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Help Understanding China's Economy

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Answered (Not Verified) This post has 0 verified answers | 3 Replies | 1 Follower

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limitgov posted on Fri, Dec 11 2009 12:17 PM

In China, is every aspect of the market controlled by the government?

Could you open a restaurant?  Do you lease land from the government first?  Do they control whats on your menu?

Can people start businesses there?  Or does the government setup what it thinks it needs (factories, warehouses, etc)?

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Answered (Not Verified) Bogart replied on Sat, Dec 12 2009 7:24 AM
Suggested by Wanderer

Not since Mao died has the economy been tightly controlled with expected resutls: poverty, starvation, crime and chaos.

Since the death of Mao the Government of China has taken on their age old policy of benign neglect.  There still is a Communist Part and state industry presence but the amount to bribe your way around the system is less and less.

To the advantage of the people in China, there are billions of them so there is a vast amount of unused potiential brain power.  As freedom unlocks this potiential the world will see a much more prosperous China.

The only things hold China back now are remnants of the old regime and their insistence on Mercantilism as government economic policy.  Hopefull for their sake this will wither as the US becomes weaker.

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Wanderer replied on Sat, Dec 12 2009 11:42 AM

Due to the various Dengist reforms after Mao, China has largely switched from Communism to neo-Fascism/neo-Mercantilism and the economy is actually freer.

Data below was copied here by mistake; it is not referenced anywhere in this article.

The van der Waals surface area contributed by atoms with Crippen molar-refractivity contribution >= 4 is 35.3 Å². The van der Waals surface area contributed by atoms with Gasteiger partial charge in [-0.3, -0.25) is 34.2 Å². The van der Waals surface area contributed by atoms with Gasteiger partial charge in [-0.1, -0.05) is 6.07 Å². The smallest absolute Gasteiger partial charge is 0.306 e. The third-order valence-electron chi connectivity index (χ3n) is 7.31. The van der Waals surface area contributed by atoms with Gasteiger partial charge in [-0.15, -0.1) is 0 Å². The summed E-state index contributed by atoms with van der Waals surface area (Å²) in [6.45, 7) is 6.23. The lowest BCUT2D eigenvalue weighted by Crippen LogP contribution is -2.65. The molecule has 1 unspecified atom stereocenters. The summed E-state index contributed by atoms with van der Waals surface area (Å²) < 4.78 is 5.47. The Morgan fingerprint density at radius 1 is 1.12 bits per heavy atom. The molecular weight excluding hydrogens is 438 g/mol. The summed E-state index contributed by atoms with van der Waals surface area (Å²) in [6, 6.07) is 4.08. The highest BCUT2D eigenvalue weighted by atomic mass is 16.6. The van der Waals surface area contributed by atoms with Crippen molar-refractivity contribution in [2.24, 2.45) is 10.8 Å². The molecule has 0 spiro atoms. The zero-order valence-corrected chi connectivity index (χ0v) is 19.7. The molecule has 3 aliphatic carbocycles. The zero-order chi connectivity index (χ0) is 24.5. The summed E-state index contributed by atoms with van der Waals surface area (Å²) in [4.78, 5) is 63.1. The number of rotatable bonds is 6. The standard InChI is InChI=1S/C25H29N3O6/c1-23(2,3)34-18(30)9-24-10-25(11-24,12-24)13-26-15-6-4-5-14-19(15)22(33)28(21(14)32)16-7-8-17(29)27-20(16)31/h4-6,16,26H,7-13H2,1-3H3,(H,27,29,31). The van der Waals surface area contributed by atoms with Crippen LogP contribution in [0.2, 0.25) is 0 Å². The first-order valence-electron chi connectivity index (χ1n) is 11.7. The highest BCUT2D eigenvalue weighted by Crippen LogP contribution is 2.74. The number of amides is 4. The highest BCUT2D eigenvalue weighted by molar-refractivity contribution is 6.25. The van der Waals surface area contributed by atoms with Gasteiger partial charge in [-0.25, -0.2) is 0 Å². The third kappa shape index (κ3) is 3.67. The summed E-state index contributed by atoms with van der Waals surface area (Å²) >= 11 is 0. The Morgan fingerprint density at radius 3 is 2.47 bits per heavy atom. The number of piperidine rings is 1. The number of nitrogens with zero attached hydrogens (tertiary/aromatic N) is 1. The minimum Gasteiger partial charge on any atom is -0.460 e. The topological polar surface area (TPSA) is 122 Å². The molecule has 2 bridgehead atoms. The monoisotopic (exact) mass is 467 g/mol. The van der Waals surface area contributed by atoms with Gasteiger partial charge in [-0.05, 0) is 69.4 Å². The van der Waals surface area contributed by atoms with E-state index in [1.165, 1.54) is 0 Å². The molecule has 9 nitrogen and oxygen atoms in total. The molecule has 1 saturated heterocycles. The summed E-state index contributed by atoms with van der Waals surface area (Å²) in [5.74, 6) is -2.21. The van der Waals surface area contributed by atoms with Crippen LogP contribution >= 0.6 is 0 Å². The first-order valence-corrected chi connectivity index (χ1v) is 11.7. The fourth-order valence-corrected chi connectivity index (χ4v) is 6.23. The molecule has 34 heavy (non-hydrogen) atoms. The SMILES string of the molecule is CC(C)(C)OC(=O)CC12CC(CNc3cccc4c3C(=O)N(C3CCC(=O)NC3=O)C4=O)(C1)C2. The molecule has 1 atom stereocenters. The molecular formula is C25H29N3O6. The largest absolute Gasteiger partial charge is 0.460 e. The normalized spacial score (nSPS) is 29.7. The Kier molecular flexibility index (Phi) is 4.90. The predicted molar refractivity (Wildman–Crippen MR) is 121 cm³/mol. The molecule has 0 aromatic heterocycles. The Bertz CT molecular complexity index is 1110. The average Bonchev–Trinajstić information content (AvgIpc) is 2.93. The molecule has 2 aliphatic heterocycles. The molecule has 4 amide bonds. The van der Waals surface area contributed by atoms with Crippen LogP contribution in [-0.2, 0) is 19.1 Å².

China ranked as the 29th most competitive economy, 89th on ease of doing business, 37th most globalized country in the world, they're in an 8-way tie with Mauritania, El Salvador, Romania, Brazil, Bahrain, Mexico, and the Philippines for 62nd on property rights :

Lastly, these two maps show the world and economic freedom, measured by different groups.



Periodically the tree of liberty must be watered with the blood of tyrants and patriots.

Thomas Jefferson

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Answered (Not Verified) Seph replied on Sun, Dec 13 2009 7:52 PM

I've actually owned a business in China for a period of time, so may I can be of some help.

If you're a small business, like a a family restaurant or a convenience store (which are all over the place) you generally dont have any rules or regulations placed on you whatsoever, as there is simply no ability for the government to go around to literally thousands of little shops and restaurants in each city to collect a pittance of income tax. Of course, this only applies if you're a local chinese person, not making that much money.

If you're a foreigner who wants to own a business there are some positives and negatives. Positive aspects of the process are the total lack of regulations on labour or on heath and safety....negative is the morass of regulations and bureaucratic nonsense in other aspects. For example, I know some people who tried to open a bar, but the paperwork required to open a bar was too expensive and too tiresome to obtain, so they were forced to open a bar, but register it as a cafe. This was unfortunate since the government mandates that all cafes must be closed by 10pm. 

All land is technically owned by the government, but you can obtain 100 year leases for effective ownership. Most of the time you'll be renting land form other people who have already rented it from the government.

All of this may substantially change, should you go to a 'special economic zone', like Shanghai or Hainan. I live in one of the more backwards and poor areas of China, where economic freedoms are generally at their lowest. I'm really not sure about the differences in regulation between Shanghai, and say Harbin, only that there are less of them. 

Overall, I'd still say that opening a business in China is a much better idea than opening one in America. You have a greater chance of success and the cost to start up is exponentially smaller. 

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